Kenny Werner’s Lawn Chair Society is a hard album to pin down, other than to say that it’s ambitious and creative. The album is a swirl of styles and moods, moving between trippy planetarium music, tight acoustic playing, and ’70s cop movie–inspired funk. Yet, the idiosyncrasies of the album rarely get in the way of the playing—a good thing considering the star-studded lineup of Werner on piano and keyboards, Chris Potter on tenor saxophone, Dave Douglas on trumpet, Scott Colley on bass, and Brian Blade on drums.
The album begins with “Lo’s Garden,” an appropriately shifty track that starts with a buoyant electronic pulse that yields to Werner’s dark, impressionistic piano. As the track goes on, the electronic pulse returns, playing off the new mood and fostering a chaotic agitation.
This agitation characterizes many of the tracks on Lawn Chair Society. There’s an unsettled quality to the music, oscillating between rhythms and harmonic textures even when it seems to fall into a unified groove. Punctuating these polystylistic tracks are several electronic mood fragments, beginning with the trumpet-computer duet of “burble_burble_splerk” and culminating in the soaring “Loss,” which sounds like the score to an epic film.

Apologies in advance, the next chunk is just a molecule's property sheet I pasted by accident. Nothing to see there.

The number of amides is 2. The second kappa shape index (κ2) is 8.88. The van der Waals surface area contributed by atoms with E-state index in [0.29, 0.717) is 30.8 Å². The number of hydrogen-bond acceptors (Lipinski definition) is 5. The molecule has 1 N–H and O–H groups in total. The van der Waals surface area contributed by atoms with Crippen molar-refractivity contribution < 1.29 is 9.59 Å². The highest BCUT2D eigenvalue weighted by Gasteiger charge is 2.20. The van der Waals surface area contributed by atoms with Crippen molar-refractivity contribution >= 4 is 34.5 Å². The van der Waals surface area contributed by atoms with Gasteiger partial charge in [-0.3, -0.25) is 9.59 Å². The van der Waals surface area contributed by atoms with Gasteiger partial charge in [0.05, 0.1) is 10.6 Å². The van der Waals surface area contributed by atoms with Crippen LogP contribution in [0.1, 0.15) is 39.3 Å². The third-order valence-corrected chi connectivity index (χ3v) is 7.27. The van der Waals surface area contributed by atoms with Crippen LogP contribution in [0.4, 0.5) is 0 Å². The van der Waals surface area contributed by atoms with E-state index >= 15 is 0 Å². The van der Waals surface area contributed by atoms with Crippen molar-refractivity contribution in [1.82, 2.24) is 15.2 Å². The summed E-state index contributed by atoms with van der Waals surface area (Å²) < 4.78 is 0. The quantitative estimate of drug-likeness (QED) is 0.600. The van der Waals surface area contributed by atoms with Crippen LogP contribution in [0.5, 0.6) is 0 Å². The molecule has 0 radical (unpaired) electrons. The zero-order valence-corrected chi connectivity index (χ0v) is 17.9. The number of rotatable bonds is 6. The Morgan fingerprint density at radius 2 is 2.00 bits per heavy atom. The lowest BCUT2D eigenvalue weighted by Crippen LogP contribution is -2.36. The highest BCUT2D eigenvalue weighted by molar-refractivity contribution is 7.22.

While many of the tracks are highly produced, Werner gives his players ample room to improvise. On “New Amsterdam,” both Potter and Douglas dig into the funky groove with exuberance, and on “The 13th Day,” an all acoustic track, Werner, Potter, and Douglas all turn in complex, knotty solos. While the album is engaging throughout, the stylistic wanderings might have proved overwhelming were it not for “Uncovered Heart” and “Kothbiro,” the album’s final track. Both of those songs eschew textural complexity for emotional resonance, sticking to deliberate rhythms and mournful lyricism. Lawn Chair Society is such a restless work that any mooring, even in sadness, gives us an appreciated glimpse into its underlying soul.